Saturday, December 6, 2014

Merry, Happy, Joyous

I saw this somewhere in cyberspace a couple of weeks ago and I love it. It's exactly how I feel about it myself. It truly does not matter to me how others greet me during the holidays. I just appreciate that they bothered to greet me at all. 

There are people of many different cultures and religions in this country and I do not believe that people should try to force others to believe the way they do or say things the way they do. Christmas is not the only holiday celebrated in December. It's the one my family and I celebrate but it's not the only holiday. And you will hear me saying both "Merry Christmas" and "Happy Holidays" not because I'm afraid of offending anyone but more out of respect for their right to celebrate their holiday just as I have a right to celebrate mine.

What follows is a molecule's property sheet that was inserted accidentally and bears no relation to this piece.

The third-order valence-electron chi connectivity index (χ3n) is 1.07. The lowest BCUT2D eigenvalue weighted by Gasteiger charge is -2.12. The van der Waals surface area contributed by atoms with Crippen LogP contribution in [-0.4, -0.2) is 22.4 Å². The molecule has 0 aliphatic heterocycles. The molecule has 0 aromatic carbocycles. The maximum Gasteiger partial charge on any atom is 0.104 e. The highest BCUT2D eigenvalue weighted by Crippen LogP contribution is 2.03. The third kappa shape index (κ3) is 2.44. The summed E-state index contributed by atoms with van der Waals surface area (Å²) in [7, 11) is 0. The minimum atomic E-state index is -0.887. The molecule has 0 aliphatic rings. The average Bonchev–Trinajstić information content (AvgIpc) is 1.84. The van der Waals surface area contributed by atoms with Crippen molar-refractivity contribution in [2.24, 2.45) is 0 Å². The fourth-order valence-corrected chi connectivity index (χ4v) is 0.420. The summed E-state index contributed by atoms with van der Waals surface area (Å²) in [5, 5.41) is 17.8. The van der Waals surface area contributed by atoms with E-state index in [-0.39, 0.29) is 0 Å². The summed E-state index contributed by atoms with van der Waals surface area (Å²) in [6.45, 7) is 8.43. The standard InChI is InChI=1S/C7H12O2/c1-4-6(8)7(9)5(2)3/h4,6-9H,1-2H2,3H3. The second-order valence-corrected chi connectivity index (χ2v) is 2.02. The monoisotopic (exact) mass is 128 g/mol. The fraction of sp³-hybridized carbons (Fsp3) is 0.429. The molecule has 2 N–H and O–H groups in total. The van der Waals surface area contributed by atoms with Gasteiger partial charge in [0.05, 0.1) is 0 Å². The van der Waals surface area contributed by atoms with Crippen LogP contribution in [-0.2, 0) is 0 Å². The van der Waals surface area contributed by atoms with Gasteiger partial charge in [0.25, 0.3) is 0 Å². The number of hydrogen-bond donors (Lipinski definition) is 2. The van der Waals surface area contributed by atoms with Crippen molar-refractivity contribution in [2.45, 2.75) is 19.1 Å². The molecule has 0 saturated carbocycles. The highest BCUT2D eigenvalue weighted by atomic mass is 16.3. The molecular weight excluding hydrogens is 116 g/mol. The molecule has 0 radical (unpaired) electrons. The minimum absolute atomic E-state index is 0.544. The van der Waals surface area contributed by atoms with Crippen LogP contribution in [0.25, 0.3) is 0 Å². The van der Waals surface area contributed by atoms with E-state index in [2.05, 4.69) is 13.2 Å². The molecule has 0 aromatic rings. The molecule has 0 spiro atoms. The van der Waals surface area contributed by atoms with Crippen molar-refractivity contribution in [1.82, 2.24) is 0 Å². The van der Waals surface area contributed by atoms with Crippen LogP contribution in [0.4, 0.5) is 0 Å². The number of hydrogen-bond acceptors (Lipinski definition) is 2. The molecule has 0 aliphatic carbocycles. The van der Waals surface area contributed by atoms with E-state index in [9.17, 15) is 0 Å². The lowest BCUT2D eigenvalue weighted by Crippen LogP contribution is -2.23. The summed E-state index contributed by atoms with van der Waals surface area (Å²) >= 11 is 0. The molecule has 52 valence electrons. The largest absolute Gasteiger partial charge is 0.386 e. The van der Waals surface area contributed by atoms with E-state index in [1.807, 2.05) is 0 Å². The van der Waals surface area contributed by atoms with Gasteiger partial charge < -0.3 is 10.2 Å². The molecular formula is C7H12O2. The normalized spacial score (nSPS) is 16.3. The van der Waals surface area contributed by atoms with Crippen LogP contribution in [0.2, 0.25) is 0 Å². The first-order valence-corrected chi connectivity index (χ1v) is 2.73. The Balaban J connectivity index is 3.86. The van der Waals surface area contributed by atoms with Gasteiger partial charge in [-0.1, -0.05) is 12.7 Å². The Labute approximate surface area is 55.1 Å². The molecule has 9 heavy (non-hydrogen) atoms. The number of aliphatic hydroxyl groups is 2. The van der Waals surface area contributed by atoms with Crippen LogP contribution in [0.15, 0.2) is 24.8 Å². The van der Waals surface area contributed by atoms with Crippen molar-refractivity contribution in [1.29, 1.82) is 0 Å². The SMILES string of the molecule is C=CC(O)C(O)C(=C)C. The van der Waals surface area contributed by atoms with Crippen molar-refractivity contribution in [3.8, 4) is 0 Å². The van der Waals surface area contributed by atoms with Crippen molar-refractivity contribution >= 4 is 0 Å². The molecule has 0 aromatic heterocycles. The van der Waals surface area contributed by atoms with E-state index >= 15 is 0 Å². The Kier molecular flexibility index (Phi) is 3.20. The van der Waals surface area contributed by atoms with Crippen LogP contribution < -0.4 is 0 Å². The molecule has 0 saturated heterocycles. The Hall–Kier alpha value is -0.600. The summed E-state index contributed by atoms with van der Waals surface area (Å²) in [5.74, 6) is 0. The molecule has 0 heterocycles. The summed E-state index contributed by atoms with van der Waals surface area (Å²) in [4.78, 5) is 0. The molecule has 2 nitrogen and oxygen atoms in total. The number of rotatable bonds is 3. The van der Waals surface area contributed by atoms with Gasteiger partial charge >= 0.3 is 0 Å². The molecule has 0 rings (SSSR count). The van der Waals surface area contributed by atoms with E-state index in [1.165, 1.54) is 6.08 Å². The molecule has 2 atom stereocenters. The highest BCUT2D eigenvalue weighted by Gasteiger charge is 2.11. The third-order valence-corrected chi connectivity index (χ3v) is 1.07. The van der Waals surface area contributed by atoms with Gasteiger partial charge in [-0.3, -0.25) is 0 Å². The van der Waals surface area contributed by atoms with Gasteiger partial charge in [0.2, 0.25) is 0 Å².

I'm sick and tired of people trying to force their views on me and judging everyone who doesn't believe the way they do. Sick of it, I say. 

Beliefs are personal. We are all allowed to hold our own views and beliefs in our own way. Though there are the entitled some (many, in fact) who think everyone should believe the way they do. That only their religion is the right religion. That only their political views are the right political views. That only their way of doing anything and everything is the right way of doing anything and everything. I disagree with them. Wholeheartedly so.